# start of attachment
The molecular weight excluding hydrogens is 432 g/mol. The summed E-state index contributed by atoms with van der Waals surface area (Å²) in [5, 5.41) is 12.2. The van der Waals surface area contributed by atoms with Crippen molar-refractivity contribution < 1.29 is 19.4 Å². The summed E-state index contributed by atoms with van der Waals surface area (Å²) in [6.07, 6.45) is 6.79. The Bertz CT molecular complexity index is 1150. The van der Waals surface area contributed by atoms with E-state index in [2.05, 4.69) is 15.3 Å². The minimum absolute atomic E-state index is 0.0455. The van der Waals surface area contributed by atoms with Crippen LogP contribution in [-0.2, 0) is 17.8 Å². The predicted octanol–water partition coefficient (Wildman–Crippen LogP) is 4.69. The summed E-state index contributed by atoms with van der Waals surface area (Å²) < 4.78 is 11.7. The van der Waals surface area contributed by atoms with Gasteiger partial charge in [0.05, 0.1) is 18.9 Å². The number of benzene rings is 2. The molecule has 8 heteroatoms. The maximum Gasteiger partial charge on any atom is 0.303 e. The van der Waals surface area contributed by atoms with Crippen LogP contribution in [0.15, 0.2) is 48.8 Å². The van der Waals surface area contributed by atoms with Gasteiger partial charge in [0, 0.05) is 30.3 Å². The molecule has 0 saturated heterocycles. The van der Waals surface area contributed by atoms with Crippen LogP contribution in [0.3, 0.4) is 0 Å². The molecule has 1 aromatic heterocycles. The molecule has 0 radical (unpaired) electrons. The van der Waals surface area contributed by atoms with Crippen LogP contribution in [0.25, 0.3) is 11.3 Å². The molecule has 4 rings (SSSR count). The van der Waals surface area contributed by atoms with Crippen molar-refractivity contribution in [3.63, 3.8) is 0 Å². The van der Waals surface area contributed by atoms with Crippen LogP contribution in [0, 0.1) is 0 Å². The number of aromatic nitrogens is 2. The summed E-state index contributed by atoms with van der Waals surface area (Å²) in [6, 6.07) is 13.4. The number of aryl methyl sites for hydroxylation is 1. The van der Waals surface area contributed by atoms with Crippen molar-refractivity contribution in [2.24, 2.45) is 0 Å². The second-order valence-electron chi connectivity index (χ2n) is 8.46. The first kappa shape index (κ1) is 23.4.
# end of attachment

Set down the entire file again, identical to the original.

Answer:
The molecular weight excluding hydrogens is 432 g/mol. The summed E-state index contributed by atoms with van der Waals surface area (Å²) in [5, 5.41) is 12.2. The van der Waals surface area contributed by atoms with Crippen molar-refractivity contribution < 1.29 is 19.4 Å². The summed E-state index contributed by atoms with van der Waals surface area (Å²) in [6.07, 6.45) is 6.79. The Bertz CT molecular complexity index is 1150. The van der Waals surface area contributed by atoms with E-state index in [2.05, 4.69) is 15.3 Å². The minimum absolute atomic E-state index is 0.0455. The van der Waals surface area contributed by atoms with Crippen LogP contribution in [-0.2, 0) is 17.8 Å². The predicted octanol–water partition coefficient (Wildman–Crippen LogP) is 4.69. The summed E-state index contributed by atoms with van der Waals surface area (Å²) < 4.78 is 11.7. The van der Waals surface area contributed by atoms with Gasteiger partial charge in [0.05, 0.1) is 18.9 Å². The number of benzene rings is 2. The molecule has 8 heteroatoms. The maximum Gasteiger partial charge on any atom is 0.303 e. The van der Waals surface area contributed by atoms with Crippen LogP contribution in [0.15, 0.2) is 48.8 Å². The van der Waals surface area contributed by atoms with Gasteiger partial charge in [0, 0.05) is 30.3 Å². The molecule has 0 saturated heterocycles. The van der Waals surface area contributed by atoms with Crippen LogP contribution in [0.3, 0.4) is 0 Å². The molecule has 1 aromatic heterocycles. The molecule has 0 radical (unpaired) electrons. The van der Waals surface area contributed by atoms with Crippen LogP contribution in [0.25, 0.3) is 11.3 Å². The molecule has 4 rings (SSSR count). The van der Waals surface area contributed by atoms with Crippen molar-refractivity contribution in [3.63, 3.8) is 0 Å². The van der Waals surface area contributed by atoms with Crippen LogP contribution in [0, 0.1) is 0 Å². The number of aromatic nitrogens is 2. The summed E-state index contributed by atoms with van der Waals surface area (Å²) in [6, 6.07) is 13.4. The number of aryl methyl sites for hydroxylation is 1. The van der Waals surface area contributed by atoms with Crippen molar-refractivity contribution in [2.24, 2.45) is 0 Å². The second-order valence-electron chi connectivity index (χ2n) is 8.46. The first kappa shape index (κ1) is 23.4.